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When The King Comes Home
Caroline Stevermer
Tor Books, 240 pages

When The King Comes Home
Caroline Stevermer
Caroline Stevermer grew up in Minnesota and graduated from Bryn Mawr College.

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Past Feature Reviews
A review by Pat Caven

I've been selling books for over sixteen years.  If there is one singular complaint from customers, it is that their favourite writers don't write fast enough.  That they have to wait too long between books.  My answer has always been that it's quality not quantity, craftsmanship and not just a smart word-processing program.  My years of experience reading books I love have never changed that.  Still, it was way too many years between Megan Lindholm's Wizard of the Pigeons before she re-emerged as Robin Hobb and launched the Farseer series.  Peter Beagle, Lisa Goldstein, Robin McKinley, Parke Godwin, Delia Sherman, Judith Merkle Riley -- keep me waiting forever, searching through publishers' catalogues.  Jonathan Carroll?  Well, for that I just pray.  But the kicker comes with the fact that as long as the wait is, I'm never disappointed.

When Caroline Stevermer's A College of Magicks was released in 1994, I was besotted.  When it was released in paperback the following year, no customer walked away without it.  It was a joy to read, gratifying to recommend and over the years she became another author to quest for.  True to form, I've waited, and been rewarded.  Stevermer's When The King Comes Home was worth it.

In a Renaissance world allayed alongside our own, Hail Rosmer is an artist's apprentice studying in the city of Aravis.  Two centuries past, the fabled King Julian IV disappeared into legend.  The promise of his mythical return has become synonymous with wild dreams fulfilled.  And Hail is just such a dreamer.  But ambitious apprentices soon discover they have enemies, and while fleeing the city one fateful night, she stumbles upon a man fishing by the river.  A lost and bewildered man who bears a remarkable resemblance to the King whose face she has been studying on a 200-year-old medal.  Caught up in events beyond time, Hail must serve her country and her talent when the king comes home.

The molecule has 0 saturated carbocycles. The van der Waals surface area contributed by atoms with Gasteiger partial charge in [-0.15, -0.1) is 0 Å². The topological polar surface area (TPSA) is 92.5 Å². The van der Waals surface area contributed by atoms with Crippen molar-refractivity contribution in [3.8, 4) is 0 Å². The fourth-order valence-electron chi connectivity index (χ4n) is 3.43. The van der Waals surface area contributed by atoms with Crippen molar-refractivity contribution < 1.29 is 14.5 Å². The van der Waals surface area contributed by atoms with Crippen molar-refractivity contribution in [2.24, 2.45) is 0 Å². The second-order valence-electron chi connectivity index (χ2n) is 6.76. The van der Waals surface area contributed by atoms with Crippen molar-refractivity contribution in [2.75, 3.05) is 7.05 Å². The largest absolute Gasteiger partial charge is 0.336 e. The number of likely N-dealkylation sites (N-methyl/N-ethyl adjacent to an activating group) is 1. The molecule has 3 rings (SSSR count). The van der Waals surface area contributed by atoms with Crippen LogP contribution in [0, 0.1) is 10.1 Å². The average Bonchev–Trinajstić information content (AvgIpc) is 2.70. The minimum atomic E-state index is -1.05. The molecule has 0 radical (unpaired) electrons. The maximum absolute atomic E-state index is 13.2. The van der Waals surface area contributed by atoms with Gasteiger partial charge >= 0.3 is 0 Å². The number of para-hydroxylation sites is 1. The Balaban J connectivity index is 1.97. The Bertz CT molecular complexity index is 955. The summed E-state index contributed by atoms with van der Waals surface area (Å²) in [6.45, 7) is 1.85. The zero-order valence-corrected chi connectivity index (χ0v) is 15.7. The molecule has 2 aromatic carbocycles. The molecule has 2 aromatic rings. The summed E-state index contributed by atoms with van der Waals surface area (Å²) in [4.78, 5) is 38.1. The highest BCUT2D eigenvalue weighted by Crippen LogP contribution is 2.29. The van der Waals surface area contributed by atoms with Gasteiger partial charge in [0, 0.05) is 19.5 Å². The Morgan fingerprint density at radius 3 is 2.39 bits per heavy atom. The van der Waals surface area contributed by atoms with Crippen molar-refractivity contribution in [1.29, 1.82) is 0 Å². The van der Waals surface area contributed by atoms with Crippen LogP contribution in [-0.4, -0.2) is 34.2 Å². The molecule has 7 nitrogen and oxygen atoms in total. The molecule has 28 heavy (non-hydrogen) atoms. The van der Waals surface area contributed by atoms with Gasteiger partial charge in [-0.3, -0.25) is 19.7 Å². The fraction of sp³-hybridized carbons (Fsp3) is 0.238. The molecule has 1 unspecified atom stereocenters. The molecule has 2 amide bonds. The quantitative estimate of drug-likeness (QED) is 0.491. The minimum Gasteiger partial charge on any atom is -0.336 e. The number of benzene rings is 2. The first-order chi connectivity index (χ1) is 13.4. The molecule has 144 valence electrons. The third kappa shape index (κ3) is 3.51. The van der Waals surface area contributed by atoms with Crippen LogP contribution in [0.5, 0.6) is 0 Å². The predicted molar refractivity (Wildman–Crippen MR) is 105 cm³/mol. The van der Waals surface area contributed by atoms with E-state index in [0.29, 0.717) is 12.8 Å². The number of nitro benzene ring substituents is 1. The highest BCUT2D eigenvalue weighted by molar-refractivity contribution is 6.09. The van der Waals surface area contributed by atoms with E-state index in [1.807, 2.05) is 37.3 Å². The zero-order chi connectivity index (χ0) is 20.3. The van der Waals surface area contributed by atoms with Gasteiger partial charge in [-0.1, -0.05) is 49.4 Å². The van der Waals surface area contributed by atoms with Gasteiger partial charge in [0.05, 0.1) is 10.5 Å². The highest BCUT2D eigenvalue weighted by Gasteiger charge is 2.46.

There's a little bit of Camelot here, subtly drawn characters and a wry humour that makes this new book just a plain good read.  There is no predictable pattern here, no cookie-cutter formula. Just a spunky hero, a tragic tale reborn (and redeemed) and a clear, clean style reminiscent of the best of young adult classics with depth.  It's not a fat book and stands completely and utterly alone (thank you).

Now back to those catalogues.

Copyright © 2000 Pat Caven

Pat Caven was (and perhaps in some ways still is) a local bookseller. She has now wandered into the public domain.

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